The ocean lapped a hypnotic lullaby a few inches from my head as the boat gently rocked me to sleep. If I wished a place to birth anew my narrow v-berth sleeping space in the forepeak of the boat was the perfect delivery room. It wasn't much larger than a mother's womb. Dark. One small round hole of daylight. A ceiling so low I couldn't sit up. I had to push hard to roll out of bed, feet first to hit the deck. Okay, well, a rather clumsy breach birth.
I rose before Ron who snored away in the 'house' of the boat, tucked in behind the captain's seat. I stepped quietly past him with Teak and onto the fog-shrouded dock. Mist fell gently upon my flesh as I gazed upon a stunning large, white fishing boat docked ghost-like across from the Thea G. Her name in large red letters was a stark and beautiful sight: PAGAN.
My spirit soared, as if viewing a message from the water spirits. A sister-ship if there ever was. There have been several boats I've wanted to board based upon their names: 'Invictus,' a little fishing boat and 'White Raven,' a spiffy sailboat with sleek, quiet lines. But this vision through the fog topped them all. I never saw a person on board. All the better...it left me to imagine who haunted the galley; who dreamed within her decks. If I hadn't snapped a picture I'd be left wondering if the boat existed at all...a vision conjured up by my wild woman mind.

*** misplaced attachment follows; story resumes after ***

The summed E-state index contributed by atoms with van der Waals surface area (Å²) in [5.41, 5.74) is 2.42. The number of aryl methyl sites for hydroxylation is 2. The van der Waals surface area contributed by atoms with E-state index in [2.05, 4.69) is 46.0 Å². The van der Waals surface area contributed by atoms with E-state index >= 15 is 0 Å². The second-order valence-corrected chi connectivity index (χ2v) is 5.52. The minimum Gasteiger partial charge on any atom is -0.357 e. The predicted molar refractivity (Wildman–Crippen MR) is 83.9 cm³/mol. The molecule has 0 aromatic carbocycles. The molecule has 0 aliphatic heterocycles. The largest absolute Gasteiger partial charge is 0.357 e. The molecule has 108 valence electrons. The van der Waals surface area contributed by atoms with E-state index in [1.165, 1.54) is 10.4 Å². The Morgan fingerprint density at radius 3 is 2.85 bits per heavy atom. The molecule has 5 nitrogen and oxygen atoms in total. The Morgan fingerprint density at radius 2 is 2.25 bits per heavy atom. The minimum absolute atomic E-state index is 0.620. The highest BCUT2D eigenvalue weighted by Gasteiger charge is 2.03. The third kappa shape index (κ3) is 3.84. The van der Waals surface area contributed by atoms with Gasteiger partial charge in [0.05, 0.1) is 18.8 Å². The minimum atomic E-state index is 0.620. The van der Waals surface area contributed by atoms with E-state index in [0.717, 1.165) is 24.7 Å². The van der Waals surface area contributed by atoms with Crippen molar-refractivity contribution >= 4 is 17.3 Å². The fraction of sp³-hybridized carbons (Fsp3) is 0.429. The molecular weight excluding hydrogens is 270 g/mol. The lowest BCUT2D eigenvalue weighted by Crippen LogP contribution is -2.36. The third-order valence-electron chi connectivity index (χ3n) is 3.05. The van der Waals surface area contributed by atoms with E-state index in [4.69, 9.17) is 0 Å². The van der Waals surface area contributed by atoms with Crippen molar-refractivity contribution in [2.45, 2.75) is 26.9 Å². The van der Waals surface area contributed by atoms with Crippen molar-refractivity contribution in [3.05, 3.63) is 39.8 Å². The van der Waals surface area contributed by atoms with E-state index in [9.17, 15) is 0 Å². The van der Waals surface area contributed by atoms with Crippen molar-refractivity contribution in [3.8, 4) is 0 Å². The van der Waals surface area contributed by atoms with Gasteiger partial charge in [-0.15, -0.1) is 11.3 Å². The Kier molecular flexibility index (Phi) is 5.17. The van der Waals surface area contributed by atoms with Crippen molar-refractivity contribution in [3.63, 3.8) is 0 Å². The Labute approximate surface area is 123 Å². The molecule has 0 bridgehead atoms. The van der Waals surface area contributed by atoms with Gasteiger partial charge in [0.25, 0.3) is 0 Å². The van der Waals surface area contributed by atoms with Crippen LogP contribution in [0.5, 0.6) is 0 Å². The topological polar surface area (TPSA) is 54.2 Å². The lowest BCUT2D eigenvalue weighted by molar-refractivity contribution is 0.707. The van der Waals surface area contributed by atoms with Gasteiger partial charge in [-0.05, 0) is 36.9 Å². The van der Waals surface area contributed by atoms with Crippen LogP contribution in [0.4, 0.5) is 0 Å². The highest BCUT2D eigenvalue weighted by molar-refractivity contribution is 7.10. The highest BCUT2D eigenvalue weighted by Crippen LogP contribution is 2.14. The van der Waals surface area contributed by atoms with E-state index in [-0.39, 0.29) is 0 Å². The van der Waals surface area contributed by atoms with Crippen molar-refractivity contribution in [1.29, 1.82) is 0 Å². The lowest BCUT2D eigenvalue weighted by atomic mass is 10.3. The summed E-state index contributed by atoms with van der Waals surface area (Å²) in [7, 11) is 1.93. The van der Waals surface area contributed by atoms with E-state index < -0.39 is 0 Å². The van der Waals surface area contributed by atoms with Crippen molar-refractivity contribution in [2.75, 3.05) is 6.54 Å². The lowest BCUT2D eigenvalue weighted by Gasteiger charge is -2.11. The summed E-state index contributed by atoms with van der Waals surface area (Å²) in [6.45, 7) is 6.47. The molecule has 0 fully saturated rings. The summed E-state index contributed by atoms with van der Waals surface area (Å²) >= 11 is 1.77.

Ron tells the story of trying to come up for a name for his last boat. He sat in Swanson Harbor, pondering names like I've seen on other boats: Angoon Trader, Wilderness Spirit, Mermaid Song, when in floated a 50-ft. gorgeous sailboat named, BOB. Too funny. Bob...my new metaphor for no pretense.
I walked Teak and shot more pictures while Ron secured ice for the coolers from an old friend who had extra in his fish hold. We turned the boat around and headed inland, threading our way through fog as it gave way to blue sky and utterly fascinating streams and formations over the mountains.
The Humpbacks were bubble feeding off Pt. Adolphous again. This time a pod of six or seven who lifted their tails split seconds apart in a flurry of curves and fins...a ballet of shiny black flesh. Then the miraculous rise from water, gulping their herring quarry rounded up through their movement and bubbles of breath.